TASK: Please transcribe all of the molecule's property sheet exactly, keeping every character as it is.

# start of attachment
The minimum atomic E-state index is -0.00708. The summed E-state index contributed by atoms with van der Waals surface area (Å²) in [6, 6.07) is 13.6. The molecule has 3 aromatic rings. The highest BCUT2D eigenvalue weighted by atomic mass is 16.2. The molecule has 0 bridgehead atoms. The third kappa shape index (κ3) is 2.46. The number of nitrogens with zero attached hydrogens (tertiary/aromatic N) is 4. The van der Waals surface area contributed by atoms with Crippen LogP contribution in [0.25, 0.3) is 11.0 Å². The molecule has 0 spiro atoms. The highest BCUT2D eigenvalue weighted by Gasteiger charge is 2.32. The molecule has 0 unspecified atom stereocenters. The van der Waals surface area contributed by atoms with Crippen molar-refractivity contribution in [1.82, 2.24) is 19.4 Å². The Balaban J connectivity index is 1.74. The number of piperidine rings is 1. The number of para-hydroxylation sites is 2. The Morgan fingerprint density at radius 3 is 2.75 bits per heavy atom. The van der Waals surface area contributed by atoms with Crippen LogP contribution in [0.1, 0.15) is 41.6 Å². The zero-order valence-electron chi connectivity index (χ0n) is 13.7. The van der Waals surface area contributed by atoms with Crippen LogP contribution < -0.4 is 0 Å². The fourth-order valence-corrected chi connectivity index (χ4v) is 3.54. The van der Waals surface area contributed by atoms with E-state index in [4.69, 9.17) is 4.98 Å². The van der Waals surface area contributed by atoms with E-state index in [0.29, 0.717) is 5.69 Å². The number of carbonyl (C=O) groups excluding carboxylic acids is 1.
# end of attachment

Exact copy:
The minimum atomic E-state index is -0.00708. The summed E-state index contributed by atoms with van der Waals surface area (Å²) in [6, 6.07) is 13.6. The molecule has 3 aromatic rings. The highest BCUT2D eigenvalue weighted by atomic mass is 16.2. The molecule has 0 bridgehead atoms. The third kappa shape index (κ3) is 2.46. The number of nitrogens with zero attached hydrogens (tertiary/aromatic N) is 4. The van der Waals surface area contributed by atoms with Crippen LogP contribution in [0.25, 0.3) is 11.0 Å². The molecule has 0 spiro atoms. The highest BCUT2D eigenvalue weighted by Gasteiger charge is 2.32. The molecule has 0 unspecified atom stereocenters. The van der Waals surface area contributed by atoms with Crippen molar-refractivity contribution in [1.82, 2.24) is 19.4 Å². The Balaban J connectivity index is 1.74. The number of piperidine rings is 1. The number of para-hydroxylation sites is 2. The Morgan fingerprint density at radius 3 is 2.75 bits per heavy atom. The van der Waals surface area contributed by atoms with Crippen LogP contribution in [0.1, 0.15) is 41.6 Å². The zero-order valence-electron chi connectivity index (χ0n) is 13.7. The van der Waals surface area contributed by atoms with Crippen LogP contribution < -0.4 is 0 Å². The fourth-order valence-corrected chi connectivity index (χ4v) is 3.54. The van der Waals surface area contributed by atoms with E-state index in [4.69, 9.17) is 4.98 Å². The van der Waals surface area contributed by atoms with E-state index in [0.29, 0.717) is 5.69 Å². The number of carbonyl (C=O) groups excluding carboxylic acids is 1.